Certificate of Amendment: Everything You Need to Know
A Certificate of Amendment is a legal document that a corporation must complete indicating any changes made to the organization.3 min read
A Certificate of Amendment is a legal document that a corporation must complete indicating any changes made to the organization. Essentially, whenever a company needs to edit, add to, or delete information on its original formation documents, the state requires the company to complete a Certificate of Amendment.
What to Know About Certificate of Amendments
You must complete a Certificate of Amendment if the following happens to your corporation:
- The registered business name changes
- The type of business changes
- There's a change in the company's Articles of Incorporation or Certificate of Incorporation
- The company stock changes
Which changes you're required to cover in the Certificate of Amendment varies by state, but most require the document to contain:
- The company's original filing name
- The provision number being amended
- Any new wording to an amended provision
- An approval statement by the company's board of directors
- An approval statement by the company's shareholders, if applicable
- The signatures of the corporation's president and secretary
Steps to Completing a Certificate of Amendment
Before you can create a Certificate of Amendment, you must first make any operating changes to the corporation within the confines of its Articles of Incorporation. You will only need to amend the Articles of Incorporation itself if you are making any changes to the company's name, purpose, intended duration, number of stock shares, or registered agent.
Depending on which state your corporation is located, certain provisions are only effective when outlined in the certificate. These changes include:
- Limiting, regulating, or creating the powers of the stockholders or directors
- Reorganizing the corporation
- Limiting the company's duration
- Granting stockholder preemptive rights to obtain additional stock
- Increasing the required number of stockholder or director votes needed to take action
- Limiting certain director liabilities
- Imposing personal liabilities for company debt on stockholders
Once you've determined which changes need to be made, you can obtain a vote from the company's authorized officers or board members according to the provisions set out in the Articles of Incorporation. This step is often done during a board meeting, but some cases require a shareholder vote.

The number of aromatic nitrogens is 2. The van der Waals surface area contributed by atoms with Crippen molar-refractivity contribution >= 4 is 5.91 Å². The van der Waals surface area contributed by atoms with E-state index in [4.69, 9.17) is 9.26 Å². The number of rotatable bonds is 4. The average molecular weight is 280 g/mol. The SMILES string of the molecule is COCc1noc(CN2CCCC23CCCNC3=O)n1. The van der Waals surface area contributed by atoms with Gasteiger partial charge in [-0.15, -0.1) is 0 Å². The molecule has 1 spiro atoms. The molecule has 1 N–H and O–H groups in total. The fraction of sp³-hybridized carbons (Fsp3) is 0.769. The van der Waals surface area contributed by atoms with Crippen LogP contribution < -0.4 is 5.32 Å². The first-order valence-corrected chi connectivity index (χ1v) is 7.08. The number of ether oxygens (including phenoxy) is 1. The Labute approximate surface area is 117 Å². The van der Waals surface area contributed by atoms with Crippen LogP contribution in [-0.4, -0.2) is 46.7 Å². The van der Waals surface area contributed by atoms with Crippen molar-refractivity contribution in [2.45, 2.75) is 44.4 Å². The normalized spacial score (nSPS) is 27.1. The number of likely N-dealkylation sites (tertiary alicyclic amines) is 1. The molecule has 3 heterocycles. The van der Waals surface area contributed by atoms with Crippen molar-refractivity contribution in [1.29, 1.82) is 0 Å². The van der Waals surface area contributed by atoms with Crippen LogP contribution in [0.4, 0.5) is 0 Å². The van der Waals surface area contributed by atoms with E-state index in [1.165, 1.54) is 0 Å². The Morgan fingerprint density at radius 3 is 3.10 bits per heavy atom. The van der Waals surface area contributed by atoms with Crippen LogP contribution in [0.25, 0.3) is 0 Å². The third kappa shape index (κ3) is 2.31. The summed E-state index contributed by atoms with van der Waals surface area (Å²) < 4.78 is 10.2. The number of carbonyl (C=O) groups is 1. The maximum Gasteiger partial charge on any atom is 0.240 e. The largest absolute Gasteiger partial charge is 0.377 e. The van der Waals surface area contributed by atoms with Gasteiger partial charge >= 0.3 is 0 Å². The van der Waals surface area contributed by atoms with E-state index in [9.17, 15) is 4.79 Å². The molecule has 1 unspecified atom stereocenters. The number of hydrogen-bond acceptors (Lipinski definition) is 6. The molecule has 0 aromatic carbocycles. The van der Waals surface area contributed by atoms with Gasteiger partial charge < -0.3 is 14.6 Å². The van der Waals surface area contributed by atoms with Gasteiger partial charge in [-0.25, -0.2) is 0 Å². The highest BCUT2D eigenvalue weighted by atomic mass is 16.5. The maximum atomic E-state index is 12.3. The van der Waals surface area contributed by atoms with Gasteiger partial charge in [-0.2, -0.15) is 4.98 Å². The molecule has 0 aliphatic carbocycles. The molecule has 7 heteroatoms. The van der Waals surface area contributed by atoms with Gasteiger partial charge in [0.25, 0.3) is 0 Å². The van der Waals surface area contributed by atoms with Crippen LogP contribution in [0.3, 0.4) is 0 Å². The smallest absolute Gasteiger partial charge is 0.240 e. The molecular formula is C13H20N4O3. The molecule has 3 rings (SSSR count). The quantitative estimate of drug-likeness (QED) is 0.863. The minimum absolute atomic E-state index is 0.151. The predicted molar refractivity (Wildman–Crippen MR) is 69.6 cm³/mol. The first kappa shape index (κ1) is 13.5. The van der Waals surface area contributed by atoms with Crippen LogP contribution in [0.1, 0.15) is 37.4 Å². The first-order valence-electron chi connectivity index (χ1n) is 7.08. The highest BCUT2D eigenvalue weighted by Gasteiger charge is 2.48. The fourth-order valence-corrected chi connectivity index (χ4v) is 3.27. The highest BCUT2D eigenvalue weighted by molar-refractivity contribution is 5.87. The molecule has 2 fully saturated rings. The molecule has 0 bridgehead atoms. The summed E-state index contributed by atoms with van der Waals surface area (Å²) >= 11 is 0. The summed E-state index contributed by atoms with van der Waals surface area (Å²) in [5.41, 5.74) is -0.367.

Consult with an attorney after the vote to see if you need to file an amendment. Your lawyer can counsel you on filing the correct paperwork to avoid risking any legal actions or state-imposed fines.
Find out whether your state requires specific statements or language in the Certificate of Amendment. For instance, your state may require a statement on the officers' or shareholders' vote. You can verify this information with the secretary of state.
At this point, you will need to check the secretary of state's website anyway to obtain the forms necessary to complete the amendment. You can download the online forms and submit them electronically, but you can also visit the secretary of state's office in person if you prefer. Call the secretary of state's office directly if you have any questions, especially if you don't know which form to file. Although the office cannot give legal advice, the secretary of state does keep experts on hand who can direct callers to the appropriate forms.
Finally, complete the necessary forms as instructed by your secretary of state's office. Depending on the state, you may need to complete the form online or submit a handwritten form. Just be sure to read the instructions carefully.
Be sure to refer to any changes in the document according to the original numbering system on your Articles of Incorporation. For example, if a provision was established in Article Two, reference Article Two on the amendment form.
When completed, obtain the required signatures for the Certificate of Amendment and file it. Filing electronically via the secretary of state's website is generally recommended because there's less chance you'll leave the form incomplete and the changes will be accepted sooner than if you filed it via mail.
In some cases, however, your state may not accept electronic filings, at which point you'll need to submit the document via mail. Just be sure to include any additional paperwork the state requires. Such paperwork may include a cover page, proof of a new corporate name availability, or an affidavit authorizing the changes.
Whether you file electronically or via mail, you'll need to pay your state's filing fee which can range anywhere from $20 to $110.
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